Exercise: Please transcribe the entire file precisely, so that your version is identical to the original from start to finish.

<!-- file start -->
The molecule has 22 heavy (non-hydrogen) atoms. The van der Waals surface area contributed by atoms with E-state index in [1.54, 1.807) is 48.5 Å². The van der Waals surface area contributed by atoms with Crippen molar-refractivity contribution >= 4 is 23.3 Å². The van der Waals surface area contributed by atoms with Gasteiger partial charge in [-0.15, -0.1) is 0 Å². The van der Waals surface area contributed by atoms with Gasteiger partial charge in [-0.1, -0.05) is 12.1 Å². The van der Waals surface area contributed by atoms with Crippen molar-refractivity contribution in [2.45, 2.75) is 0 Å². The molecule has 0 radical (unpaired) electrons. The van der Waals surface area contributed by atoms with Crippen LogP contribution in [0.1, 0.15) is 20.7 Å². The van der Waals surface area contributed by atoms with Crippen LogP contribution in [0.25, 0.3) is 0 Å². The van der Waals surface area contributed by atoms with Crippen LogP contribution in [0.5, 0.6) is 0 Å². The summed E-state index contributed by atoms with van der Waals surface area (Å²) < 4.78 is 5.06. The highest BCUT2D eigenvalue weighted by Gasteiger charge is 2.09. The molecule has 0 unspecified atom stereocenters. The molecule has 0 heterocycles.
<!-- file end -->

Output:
The molecule has 22 heavy (non-hydrogen) atoms. The van der Waals surface area contributed by atoms with E-state index in [1.54, 1.807) is 48.5 Å². The van der Waals surface area contributed by atoms with Crippen molar-refractivity contribution >= 4 is 23.3 Å². The van der Waals surface area contributed by atoms with Gasteiger partial charge in [-0.15, -0.1) is 0 Å². The van der Waals surface area contributed by atoms with Gasteiger partial charge in [-0.1, -0.05) is 12.1 Å². The van der Waals surface area contributed by atoms with Crippen molar-refractivity contribution in [2.45, 2.75) is 0 Å². The molecule has 0 radical (unpaired) electrons. The van der Waals surface area contributed by atoms with Crippen LogP contribution in [0.1, 0.15) is 20.7 Å². The van der Waals surface area contributed by atoms with Crippen LogP contribution in [0.25, 0.3) is 0 Å². The van der Waals surface area contributed by atoms with Crippen LogP contribution in [0.5, 0.6) is 0 Å². The summed E-state index contributed by atoms with van der Waals surface area (Å²) < 4.78 is 5.06. The highest BCUT2D eigenvalue weighted by Gasteiger charge is 2.09. The molecule has 0 unspecified atom stereocenters. The molecule has 0 heterocycles.